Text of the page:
Justin: As someone who regularly sleeps in his car, I'm very happy sleeping in the boat. I may have to buy a bed that rolls, as I find the rocking motion curiously comforting. I'm sure I dream but annoyingly I never remember them.

Toby: Noisy, hot, wet, bashing about in the waves all makes it hard to sleep for long and my body clock is set to about 40 mins typical sleep period. So not great but it could be worse I suppose. Starting to feel the growing fatigue more and more as the days pass and no prospect of more than a few hours max in one go between here and Antigua. Dreams seem to be a mixture of dreaming about the row and life back home merged together. On occasion I've dreamt about friends being with me rowing although in odd locations rather than the mid-Atlantic.

<>Are you rowing naked?

Toby: Yes. But mostly we're covered up during the heat of the day so only really during dawn or dusk. I've not found it to be good for the bum either so tend to always wear a layer now - shorts or boxers - never both!

Justin: No. The joys of cool air and sweat free skin are more than outweighed by the seat pad abrasions and innumerable trips to skin care clinics that would undoubtedly follow.

Justin: We tried I Spy but Toby said we weren't taking it seriously. Various other parlour games have come and gone but now I just talk to the voices. And it turns out I know lyrics to lots of 80s and 90s songs. This has proved something of a mixed blessing.

Toby: I Spy got boring pretty quickly so we moved on to virtual landscape I Spy, e.g. desert island or a circus. But Justin and Ali ruined that by cheating! Virtual battleships was fun for a while but people kept 'misplacing' their ships. One game featured coming up with a new set of bingo calls from 1-99. Probably the less said about that the better. Singing is good - Justin knows the words to most things. But no-one else likes my singing! Making up stories I enjoy. The best to date involves an English gent of a badger called Bilbo, a Mexican snail called Brian or Speedy - bit of a wheeler dealer, and a Peruvian squirrel called Minstrel - an actor. Set originally in the late 1800s in London, they end up discovering the lost city of Machu Piccu with the help of some magic shoes (similar to red DMs) gifted to them by a mysterious old lady. Now settled there running a successful tour guide and hotel business, they are looking for their next adventure if anyone would like to write it for us?!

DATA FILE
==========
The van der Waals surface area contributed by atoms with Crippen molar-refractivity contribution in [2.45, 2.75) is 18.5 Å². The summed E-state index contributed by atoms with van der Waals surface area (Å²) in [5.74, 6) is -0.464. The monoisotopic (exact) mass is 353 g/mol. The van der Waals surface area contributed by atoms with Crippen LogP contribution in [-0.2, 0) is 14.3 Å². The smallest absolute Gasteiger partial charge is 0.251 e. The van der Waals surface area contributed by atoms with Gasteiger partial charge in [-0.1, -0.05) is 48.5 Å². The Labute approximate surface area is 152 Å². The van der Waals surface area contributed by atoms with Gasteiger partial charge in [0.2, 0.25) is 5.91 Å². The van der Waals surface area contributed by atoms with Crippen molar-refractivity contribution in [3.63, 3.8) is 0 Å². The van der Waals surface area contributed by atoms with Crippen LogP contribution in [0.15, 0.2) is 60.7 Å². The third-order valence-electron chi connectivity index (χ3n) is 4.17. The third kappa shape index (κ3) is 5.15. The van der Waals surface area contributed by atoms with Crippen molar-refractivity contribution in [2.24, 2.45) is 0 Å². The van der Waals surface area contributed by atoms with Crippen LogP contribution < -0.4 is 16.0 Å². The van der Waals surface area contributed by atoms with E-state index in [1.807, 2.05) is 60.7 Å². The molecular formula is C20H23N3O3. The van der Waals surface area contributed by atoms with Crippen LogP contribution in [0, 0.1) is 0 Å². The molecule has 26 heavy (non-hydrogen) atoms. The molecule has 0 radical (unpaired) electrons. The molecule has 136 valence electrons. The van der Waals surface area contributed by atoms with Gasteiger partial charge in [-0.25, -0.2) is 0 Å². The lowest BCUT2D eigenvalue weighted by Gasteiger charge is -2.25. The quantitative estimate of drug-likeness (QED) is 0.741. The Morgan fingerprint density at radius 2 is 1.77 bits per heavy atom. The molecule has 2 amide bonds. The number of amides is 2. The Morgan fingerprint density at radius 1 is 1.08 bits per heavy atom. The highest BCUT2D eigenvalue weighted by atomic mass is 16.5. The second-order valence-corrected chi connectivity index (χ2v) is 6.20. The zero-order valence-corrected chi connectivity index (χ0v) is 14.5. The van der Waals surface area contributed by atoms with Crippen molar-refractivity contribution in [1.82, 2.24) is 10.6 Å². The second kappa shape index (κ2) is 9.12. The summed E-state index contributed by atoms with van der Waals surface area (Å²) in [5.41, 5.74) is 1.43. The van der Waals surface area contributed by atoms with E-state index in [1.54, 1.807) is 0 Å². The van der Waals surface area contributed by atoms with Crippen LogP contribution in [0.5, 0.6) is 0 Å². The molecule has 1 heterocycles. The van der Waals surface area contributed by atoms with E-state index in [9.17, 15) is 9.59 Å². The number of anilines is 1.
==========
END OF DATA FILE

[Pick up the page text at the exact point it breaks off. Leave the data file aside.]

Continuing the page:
As of 1600 GMT on day 42, here’s how the team are getting on:

Position: 17 degrees 23.85 N, 052 degrees 16.92 W

Speed/Direction: 2.6 knots @ 267 degrees

Distance rowed: 2177 Nautical Miles (2505 Miles)

Distance to go: 544 Nautical Miles (626 Miles)

12th in Fours crews

16th overall

Henley Business School is working with Heads Together and Row on a research project looking at individual and team resilience. Click here to find out more.

Visit the Heads Together and Row website to find out how you can support the team and their charities.

Photo of the crew: Ben Duffy/Talisker Whisky Atlantic Challenge

Published 22nd January 2019